The equipment only does about half the work when it comes to making your shot really stand out - the other half is setting up your shot just so. This is a quick video that gives you some good tips for making your shot look amazing, no matter what you're filming with.
The skater mini dolly is a great little tool you can use when you want to film something close to the ground. To get the best shot possible, it's critical that you align your three wheels precisely. Make sure they're calibrated properly.
Jennifer demonstrates an in car video camera techniques by showing different ways to shoot video from a moving vehicle.
Want to have super smooth pan shots? Yes? Well, all you need is some simple, stretched out, rubber bands. That's it.
Low angle shots are a great way to evoke a sense of panic in movies, but if you're trying to get good quality shots from ground level with just your hands, then it's not going to work. The video footage will be all shaky, unless that's another look you're wanting to achieve in your film. If you want steady, fast-tracking low angle footage, then Ritwika has a great trick on taking those ground level moving camera shots. You'll need a monopod, water bottle (with water), 2 rubber bands and your ...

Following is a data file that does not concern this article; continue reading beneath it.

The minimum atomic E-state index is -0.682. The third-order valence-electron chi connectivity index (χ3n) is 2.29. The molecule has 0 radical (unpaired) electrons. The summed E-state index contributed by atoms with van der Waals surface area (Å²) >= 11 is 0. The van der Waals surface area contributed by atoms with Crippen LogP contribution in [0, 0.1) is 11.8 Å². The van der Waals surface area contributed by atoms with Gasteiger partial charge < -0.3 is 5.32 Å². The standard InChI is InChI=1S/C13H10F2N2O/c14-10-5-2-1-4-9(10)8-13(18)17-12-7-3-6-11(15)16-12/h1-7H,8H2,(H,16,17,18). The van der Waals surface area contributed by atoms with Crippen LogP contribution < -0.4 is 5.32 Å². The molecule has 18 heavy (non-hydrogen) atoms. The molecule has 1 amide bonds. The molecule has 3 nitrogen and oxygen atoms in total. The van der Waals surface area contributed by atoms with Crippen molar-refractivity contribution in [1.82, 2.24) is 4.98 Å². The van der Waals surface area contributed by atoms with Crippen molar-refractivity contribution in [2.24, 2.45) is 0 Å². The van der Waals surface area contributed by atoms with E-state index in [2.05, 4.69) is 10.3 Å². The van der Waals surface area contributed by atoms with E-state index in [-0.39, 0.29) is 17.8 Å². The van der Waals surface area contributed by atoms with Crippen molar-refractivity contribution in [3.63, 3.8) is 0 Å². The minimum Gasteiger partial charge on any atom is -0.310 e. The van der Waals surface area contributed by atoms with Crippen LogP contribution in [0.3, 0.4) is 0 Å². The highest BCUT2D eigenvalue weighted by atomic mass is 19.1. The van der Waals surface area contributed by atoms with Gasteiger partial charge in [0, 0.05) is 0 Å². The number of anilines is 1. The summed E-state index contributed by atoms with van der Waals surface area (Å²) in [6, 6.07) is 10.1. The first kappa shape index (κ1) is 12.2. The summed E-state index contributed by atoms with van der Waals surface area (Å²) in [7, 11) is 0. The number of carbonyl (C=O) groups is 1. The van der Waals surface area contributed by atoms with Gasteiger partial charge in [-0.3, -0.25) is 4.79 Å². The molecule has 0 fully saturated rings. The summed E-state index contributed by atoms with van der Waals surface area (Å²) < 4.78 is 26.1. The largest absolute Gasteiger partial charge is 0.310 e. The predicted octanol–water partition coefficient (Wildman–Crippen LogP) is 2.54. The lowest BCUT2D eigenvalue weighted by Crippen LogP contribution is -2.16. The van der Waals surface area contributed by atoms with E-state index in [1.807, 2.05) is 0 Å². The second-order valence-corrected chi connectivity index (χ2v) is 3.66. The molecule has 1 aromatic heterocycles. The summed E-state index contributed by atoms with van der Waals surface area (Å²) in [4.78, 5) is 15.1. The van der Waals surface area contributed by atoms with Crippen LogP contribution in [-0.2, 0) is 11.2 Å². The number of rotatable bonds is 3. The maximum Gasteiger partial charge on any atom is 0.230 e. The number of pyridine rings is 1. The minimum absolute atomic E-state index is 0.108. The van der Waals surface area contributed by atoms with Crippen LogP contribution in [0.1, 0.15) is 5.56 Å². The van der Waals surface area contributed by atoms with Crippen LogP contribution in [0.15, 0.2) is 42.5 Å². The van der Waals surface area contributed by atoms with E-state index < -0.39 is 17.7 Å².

Filming can get REALLY expensive, especially if you're just out of film school and starting on your first major short. It requires not only a camera, but a crane for swooping panoramic shots, a mounted camera rig for overhead shots, lens filters, and moving ground camera mounts, among other things.
The advantage of the camcorder is that sometimes, it can see more than the human eye when put close up to something. This cinematography video should help you make interesting shots as well as get really good extreme close-ups.